[UK]Farmer & Henley Sl. and Its Analogues III 208/2: To enjoy, procure, or confer the sexual favour [...] Of women only [...] to give [...] a bit of snug for a bit of stiff.
[UK]Farmer Vocabula Amatoria (1966) 76: contenter. To copulate; ‘to give a bit of snug for a bit of stiff’.
cattle stiff (n.)

(US tramp) a cowboy.

[US]Democrat & Chron. (Rochester, NY) 7 Oct. 13/6: [headline] Life of the Cattle Stiff Hard and dangerous.
[UK]W.H. Davies Beggars 42: In America the noun stiff is [...] a term of scorn for hard-working men and others. For instance, one is called a ‘shovel stiff,’ another a ‘cattle stiff’.
[US]Boston Globe (MA) 16 July 36/2: Seventeen young Americans [...] had worked [...] as the toughest of ‘cattle stiffs’.
[UK]W.H. Davies Adventures of Johnny Walker 51: Another is a ‘cattle-stiff;’ then there is the ‘mission-stiff,’ and the ‘barrel-house-stiff.’ [Ibid.] 53: A cattle-stiff is another term of reproach, used by [...] boss cattlemen, towards the men who do the heavy, dirty, and ill-paid work.
cross-stiff (n.)

see sense 4a above.

do stiff (v.)

to lend money on the basis of promissory notes.

[UK]Sportsman 12 Mar. 2/1: Notes on News [...] [T]he rates of usurious interest at which Brutus and other rich patricians wore wont to ‘do stiff’ for the needy plebeians .
[UK]‘Old Calabar’ Won in a Canter I 172: ‘[Horse breeding] pays a deal better than doing ‘stiff’ for fellows and not half the risk’.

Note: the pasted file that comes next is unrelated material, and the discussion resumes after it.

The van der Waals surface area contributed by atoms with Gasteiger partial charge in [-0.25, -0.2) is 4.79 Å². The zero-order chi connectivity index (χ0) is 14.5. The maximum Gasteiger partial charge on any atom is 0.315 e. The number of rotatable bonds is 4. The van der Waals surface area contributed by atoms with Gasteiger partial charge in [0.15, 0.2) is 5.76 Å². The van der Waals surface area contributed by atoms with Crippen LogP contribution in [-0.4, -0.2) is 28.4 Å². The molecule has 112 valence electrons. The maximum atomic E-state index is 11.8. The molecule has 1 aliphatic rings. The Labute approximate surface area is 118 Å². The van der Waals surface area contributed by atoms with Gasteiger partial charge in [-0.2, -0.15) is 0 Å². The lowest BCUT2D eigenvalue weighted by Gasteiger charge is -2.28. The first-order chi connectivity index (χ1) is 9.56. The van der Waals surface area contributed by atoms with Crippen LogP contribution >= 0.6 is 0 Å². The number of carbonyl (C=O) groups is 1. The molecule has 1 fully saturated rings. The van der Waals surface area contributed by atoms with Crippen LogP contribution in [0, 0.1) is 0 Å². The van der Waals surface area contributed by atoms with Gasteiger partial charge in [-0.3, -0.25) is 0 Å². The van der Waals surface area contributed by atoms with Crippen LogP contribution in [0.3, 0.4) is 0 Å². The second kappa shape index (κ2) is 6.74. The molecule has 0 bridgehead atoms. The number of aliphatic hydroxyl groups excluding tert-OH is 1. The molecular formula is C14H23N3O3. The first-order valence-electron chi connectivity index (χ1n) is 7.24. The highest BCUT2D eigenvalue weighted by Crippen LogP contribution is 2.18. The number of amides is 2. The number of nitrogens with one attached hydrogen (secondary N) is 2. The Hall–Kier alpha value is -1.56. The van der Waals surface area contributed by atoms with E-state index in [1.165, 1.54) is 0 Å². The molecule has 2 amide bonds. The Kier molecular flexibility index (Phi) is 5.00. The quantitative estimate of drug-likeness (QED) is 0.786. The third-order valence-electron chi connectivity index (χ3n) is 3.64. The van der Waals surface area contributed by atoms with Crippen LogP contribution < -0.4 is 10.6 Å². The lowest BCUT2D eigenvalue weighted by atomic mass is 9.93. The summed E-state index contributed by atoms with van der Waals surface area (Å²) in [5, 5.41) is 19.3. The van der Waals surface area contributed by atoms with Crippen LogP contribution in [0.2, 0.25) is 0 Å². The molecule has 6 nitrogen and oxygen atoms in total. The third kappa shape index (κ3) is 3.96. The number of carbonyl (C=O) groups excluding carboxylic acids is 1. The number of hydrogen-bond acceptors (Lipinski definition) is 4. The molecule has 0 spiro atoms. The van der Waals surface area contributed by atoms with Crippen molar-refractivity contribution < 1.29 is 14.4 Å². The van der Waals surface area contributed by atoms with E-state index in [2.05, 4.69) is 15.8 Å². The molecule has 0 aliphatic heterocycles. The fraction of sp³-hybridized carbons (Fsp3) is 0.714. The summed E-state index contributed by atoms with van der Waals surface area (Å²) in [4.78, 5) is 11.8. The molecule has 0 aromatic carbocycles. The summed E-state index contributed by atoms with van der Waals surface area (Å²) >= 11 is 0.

line stiff (n.)

(US tramp) a tramp who spends all day in different bread lines.

[US]Charleston (WV) Daily Mail 27 June 8/8: The ‘line stiff’ spends all his days patronizing the bread lines.
proper stiff (n.) [proper adj. (2)]

(US tramp) a tramp who refuses to perform manual labour.

[US]‘A-No. 1’ Mother of the Hoboes 44: The Rating Of The Tramps 25 Proper Stiff: considered manual toil the acme of disgrace.
[US] ‘Jargon of the Und.’ in DN V 459: Proper stiff, A tramp who never works.
pub stiff (n.)

(N.Z.) a lookout or sentinel acting on behalf of a licensee selling alcoholic drinks after the legal closing time.

[NZ]F. Sargeson ‘That Summer’ in Coll. Stories (1965) 153: The pub-stiff that was on the door told us to go upstairs.
ring stiff (n.)

(US tramp) an intinerant seller of worthless jewellery at fraudulently inflated prices.

[US]W. Edge Main Stem 193: At last I had met him — the ring-stiff. His game is to sell rings, watches, bracelets, lockets, and all manner of jewelry. The tale that accompanies the sales talk varies in unessentials [...] But the essential thing is the same — a worthless ring or bracelet selling for three or four dollars.